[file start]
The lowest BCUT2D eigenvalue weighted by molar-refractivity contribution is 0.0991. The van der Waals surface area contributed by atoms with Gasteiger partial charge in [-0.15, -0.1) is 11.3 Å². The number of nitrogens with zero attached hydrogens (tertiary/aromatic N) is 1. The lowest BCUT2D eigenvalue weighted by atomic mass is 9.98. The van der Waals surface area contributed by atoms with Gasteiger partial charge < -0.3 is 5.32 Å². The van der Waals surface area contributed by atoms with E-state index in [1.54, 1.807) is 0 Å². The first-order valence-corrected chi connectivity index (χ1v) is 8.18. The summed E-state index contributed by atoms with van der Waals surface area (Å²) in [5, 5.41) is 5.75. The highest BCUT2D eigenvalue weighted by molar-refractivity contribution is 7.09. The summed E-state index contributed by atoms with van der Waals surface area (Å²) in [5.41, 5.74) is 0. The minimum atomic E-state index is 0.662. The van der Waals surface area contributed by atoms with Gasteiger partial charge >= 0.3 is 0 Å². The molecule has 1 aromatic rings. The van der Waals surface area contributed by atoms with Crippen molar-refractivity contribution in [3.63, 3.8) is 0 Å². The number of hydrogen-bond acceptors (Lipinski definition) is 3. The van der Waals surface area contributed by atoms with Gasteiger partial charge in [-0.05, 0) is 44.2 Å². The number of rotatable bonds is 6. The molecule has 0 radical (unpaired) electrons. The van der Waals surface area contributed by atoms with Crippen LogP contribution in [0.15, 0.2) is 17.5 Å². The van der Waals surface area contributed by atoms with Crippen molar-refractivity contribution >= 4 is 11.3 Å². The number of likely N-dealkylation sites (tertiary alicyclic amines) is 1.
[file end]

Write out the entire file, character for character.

The lowest BCUT2D eigenvalue weighted by molar-refractivity contribution is 0.0991. The van der Waals surface area contributed by atoms with Gasteiger partial charge in [-0.15, -0.1) is 11.3 Å². The number of nitrogens with zero attached hydrogens (tertiary/aromatic N) is 1. The lowest BCUT2D eigenvalue weighted by atomic mass is 9.98. The van der Waals surface area contributed by atoms with Gasteiger partial charge < -0.3 is 5.32 Å². The van der Waals surface area contributed by atoms with E-state index in [1.54, 1.807) is 0 Å². The first-order valence-corrected chi connectivity index (χ1v) is 8.18. The summed E-state index contributed by atoms with van der Waals surface area (Å²) in [5, 5.41) is 5.75. The highest BCUT2D eigenvalue weighted by molar-refractivity contribution is 7.09. The summed E-state index contributed by atoms with van der Waals surface area (Å²) in [5.41, 5.74) is 0. The minimum atomic E-state index is 0.662. The van der Waals surface area contributed by atoms with Gasteiger partial charge >= 0.3 is 0 Å². The molecule has 1 aromatic rings. The van der Waals surface area contributed by atoms with Crippen molar-refractivity contribution in [3.63, 3.8) is 0 Å². The number of hydrogen-bond acceptors (Lipinski definition) is 3. The van der Waals surface area contributed by atoms with Gasteiger partial charge in [-0.05, 0) is 44.2 Å². The number of rotatable bonds is 6. The molecule has 0 radical (unpaired) electrons. The van der Waals surface area contributed by atoms with Crippen LogP contribution in [0.15, 0.2) is 17.5 Å². The van der Waals surface area contributed by atoms with Crippen molar-refractivity contribution >= 4 is 11.3 Å². The number of likely N-dealkylation sites (tertiary alicyclic amines) is 1.